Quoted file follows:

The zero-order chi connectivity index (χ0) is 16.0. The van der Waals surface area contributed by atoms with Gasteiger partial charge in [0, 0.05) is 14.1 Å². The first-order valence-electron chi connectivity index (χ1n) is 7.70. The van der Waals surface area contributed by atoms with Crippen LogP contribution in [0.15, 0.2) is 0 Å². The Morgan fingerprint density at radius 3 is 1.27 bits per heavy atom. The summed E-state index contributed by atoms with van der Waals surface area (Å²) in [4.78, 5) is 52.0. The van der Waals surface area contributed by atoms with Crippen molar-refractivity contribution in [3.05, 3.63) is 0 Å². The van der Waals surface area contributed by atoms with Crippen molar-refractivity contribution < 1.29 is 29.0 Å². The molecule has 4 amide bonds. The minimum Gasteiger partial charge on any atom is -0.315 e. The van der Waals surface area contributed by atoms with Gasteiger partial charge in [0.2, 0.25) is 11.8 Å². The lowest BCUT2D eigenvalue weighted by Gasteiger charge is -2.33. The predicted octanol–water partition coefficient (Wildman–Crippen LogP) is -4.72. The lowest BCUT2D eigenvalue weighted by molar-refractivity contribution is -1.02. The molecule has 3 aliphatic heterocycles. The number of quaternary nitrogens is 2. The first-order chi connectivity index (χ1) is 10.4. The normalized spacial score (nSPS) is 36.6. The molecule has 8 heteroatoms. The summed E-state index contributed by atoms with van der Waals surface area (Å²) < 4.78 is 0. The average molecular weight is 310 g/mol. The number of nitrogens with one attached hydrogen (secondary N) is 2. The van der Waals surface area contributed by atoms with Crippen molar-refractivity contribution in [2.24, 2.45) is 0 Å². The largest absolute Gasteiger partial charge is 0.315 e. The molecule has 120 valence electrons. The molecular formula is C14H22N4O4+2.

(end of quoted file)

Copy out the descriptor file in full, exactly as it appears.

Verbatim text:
The zero-order chi connectivity index (χ0) is 16.0. The van der Waals surface area contributed by atoms with Gasteiger partial charge in [0, 0.05) is 14.1 Å². The first-order valence-electron chi connectivity index (χ1n) is 7.70. The van der Waals surface area contributed by atoms with Crippen LogP contribution in [0.15, 0.2) is 0 Å². The Morgan fingerprint density at radius 3 is 1.27 bits per heavy atom. The summed E-state index contributed by atoms with van der Waals surface area (Å²) in [4.78, 5) is 52.0. The van der Waals surface area contributed by atoms with Crippen molar-refractivity contribution in [3.05, 3.63) is 0 Å². The van der Waals surface area contributed by atoms with Crippen molar-refractivity contribution < 1.29 is 29.0 Å². The molecule has 4 amide bonds. The minimum Gasteiger partial charge on any atom is -0.315 e. The van der Waals surface area contributed by atoms with Gasteiger partial charge in [0.2, 0.25) is 11.8 Å². The lowest BCUT2D eigenvalue weighted by Gasteiger charge is -2.33. The predicted octanol–water partition coefficient (Wildman–Crippen LogP) is -4.72. The lowest BCUT2D eigenvalue weighted by molar-refractivity contribution is -1.02. The molecule has 3 aliphatic heterocycles. The number of quaternary nitrogens is 2. The first-order chi connectivity index (χ1) is 10.4. The normalized spacial score (nSPS) is 36.6. The molecule has 8 heteroatoms. The summed E-state index contributed by atoms with van der Waals surface area (Å²) < 4.78 is 0. The average molecular weight is 310 g/mol. The number of nitrogens with one attached hydrogen (secondary N) is 2. The van der Waals surface area contributed by atoms with Crippen molar-refractivity contribution in [2.24, 2.45) is 0 Å². The largest absolute Gasteiger partial charge is 0.315 e. The molecule has 120 valence electrons. The molecular formula is C14H22N4O4+2.